An accident may be recorded by several organisations such as police departments and hospitals. These databases help individuals see if someone has had a history of accidents. This history may help insurance companies, police departments, or work places know if someone has a long history of health concerns. The reasons for knowing this information are various, including knowing if insurance fraud is being committed or to see if a person is an insurance risk. For whatever the reason, a person's health record is nominally protected by the Health Insurance Portability and Accountability Act. A third party, however, can still view some information in a person's health record when a person gives consent. This consent may come in the form of an application waiver, a background check, or a loan application.
Contact a person's auto insurance company. This step helps see if the person has been in an auto accident in their past. When a person applies for a car, they give consent for the auto loan company to see that person's insurance history. That insurance history records any auto accidents that the person may have gone through.
Investigate the Department of Education. Students' medical records are publicly knowledgeable because of public health risks in schools and school activities. Although it may not be a huge portion of the person's life, the student files may cover several accidents during the person's students life.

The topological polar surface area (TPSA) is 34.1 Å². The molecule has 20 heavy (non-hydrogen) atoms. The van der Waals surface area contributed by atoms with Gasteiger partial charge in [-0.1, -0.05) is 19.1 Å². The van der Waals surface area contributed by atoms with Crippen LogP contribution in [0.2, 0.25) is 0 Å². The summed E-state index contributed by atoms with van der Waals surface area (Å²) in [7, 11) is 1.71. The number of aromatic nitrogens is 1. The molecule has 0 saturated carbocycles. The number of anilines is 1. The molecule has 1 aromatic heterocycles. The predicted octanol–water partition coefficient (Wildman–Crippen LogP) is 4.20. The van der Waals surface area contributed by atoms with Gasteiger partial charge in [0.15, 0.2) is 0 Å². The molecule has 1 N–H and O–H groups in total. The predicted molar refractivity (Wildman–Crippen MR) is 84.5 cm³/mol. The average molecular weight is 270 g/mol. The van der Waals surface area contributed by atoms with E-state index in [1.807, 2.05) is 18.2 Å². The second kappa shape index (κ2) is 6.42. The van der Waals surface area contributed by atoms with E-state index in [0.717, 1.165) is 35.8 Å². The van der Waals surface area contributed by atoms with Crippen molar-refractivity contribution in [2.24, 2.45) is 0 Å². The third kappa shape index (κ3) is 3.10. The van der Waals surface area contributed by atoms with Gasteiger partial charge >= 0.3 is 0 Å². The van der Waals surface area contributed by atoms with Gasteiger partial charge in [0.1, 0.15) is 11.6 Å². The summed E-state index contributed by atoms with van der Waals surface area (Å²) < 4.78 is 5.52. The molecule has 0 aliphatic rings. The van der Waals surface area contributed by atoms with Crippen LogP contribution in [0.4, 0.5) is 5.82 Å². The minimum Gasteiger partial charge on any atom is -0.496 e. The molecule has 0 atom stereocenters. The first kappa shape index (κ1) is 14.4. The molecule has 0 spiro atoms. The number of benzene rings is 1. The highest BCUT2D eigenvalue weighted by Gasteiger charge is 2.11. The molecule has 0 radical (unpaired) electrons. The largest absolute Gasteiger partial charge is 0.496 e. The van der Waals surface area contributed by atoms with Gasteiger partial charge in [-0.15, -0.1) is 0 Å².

See if credit card companies may give information about health records. The Gramm-Leach-Bliley Act allows financial institutes to know some medical information about a client. Credit card histories may include hospital visits or physiotherapy sessions, which may indicate that the person had an accident of some kind.
Contact past or current employers. Employers need to know some aspects of your health history to cover liabilities. An accident in a worker's past is usually verbalised to the employer to cover the worker and employer's bases. A past employer or the person's current workplace may divulge this specific information.
Research the Medical Information Bureau. The Medial Information Bureau is a database containing health information on clients across health insurance companies. The information includes specific conditions that may be the result of an accident injury. The information in the Bureau's database is coded, so prior knowledge of the medical coding is needed to find out if a person had an accident in the past.
A person or company can only find out a person's accident history for a legitimate reason. A company cannot call a person's workplace or school to see their health records without a reason.